Working week

23rd April 2004 at 01:00
Your job and career questions answered

Old but not useless

Is there an upper age limit for teachers? I was told by a recruitment agency that it is 65. I have applied for a few jobs and have not been told of any restriction. Am I wasting my time or can I still teach in the UK? I am 70 going on 50.

There is no upper age - you just need to find someone to employ you. Until a few years ago, most teachers expected to have left the profession by their 60th birthday. However, a few have worked on well past normal retirement age. After all, up to the mid-1980s, 65 was regarded as the normal retirement age. The fact that you don't appear to have a job may cause problems. A school may be willing to allow someone who is already working to continue but be less willing to take on someone of your age with all the problems you would face in starting a new job. If you can't find a post in a school, have you considered tutoring or working as a volunteer with adult literacy projects?

Where the art is

I live in north Yorkshire, near the County Durham border and about an hour's drive from Cumbria. I have completed a returning to secondary teaching course but have seen very few jobs for art teachers advertised in this area. Will there be a problem finding a job here? There seem to be plenty of art teaching jobs in the South, but my family is here.

Ask yourself how many secondary schools there are within an hour's journey of where you live. My guess is about 100. If each has an average of three art teachers, that's 300. How many of those might leave each year? That gives you an idea of how many jobs you might expect to see advertised in a school year. Turnover in rural schools is often lower than in urban ones as teachers become members of the community. Send a copy of your CV to schools in your area. And perhaps the tutor on your return-to- teaching course could advise you.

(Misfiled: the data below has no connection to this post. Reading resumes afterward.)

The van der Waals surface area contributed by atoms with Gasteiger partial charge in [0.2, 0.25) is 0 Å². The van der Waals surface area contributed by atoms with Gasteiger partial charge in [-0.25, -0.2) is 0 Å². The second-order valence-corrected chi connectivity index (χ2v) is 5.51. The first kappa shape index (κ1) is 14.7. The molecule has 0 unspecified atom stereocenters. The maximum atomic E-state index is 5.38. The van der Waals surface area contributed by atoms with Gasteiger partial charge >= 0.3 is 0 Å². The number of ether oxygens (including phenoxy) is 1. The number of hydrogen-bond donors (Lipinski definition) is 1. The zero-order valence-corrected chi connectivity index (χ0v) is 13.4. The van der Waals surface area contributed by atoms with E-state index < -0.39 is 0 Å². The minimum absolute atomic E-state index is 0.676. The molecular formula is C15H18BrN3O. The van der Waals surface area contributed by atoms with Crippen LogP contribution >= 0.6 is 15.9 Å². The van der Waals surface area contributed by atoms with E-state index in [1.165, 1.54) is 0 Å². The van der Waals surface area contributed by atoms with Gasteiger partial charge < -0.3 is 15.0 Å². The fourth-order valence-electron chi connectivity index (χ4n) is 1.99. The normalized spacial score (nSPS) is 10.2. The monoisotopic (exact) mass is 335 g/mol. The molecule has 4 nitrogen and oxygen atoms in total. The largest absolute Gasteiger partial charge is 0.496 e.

In search of status

I am looking for a school to employ me as an unqualified teacher so I can undertake the registered teacher programme and get qualified teacher status. But I'm finding it tough. Can you help?

You don't say which subject you have studied for two years in higher education. Schools are now being offered more PGCE students who are the products of the Teacher Training Agency's recruitment drive and may be unwilling to take on someone they have to train if they can recruit a ready-trained student. Check that your CV highlights everything that would be of interest to a school. Or contact the Open University or a local higher education institution to find out if you can convert your qualification into a degree. This would offer you a much wider range of training routes into teaching - full and part-time.

If you have a question for John Howson, please email

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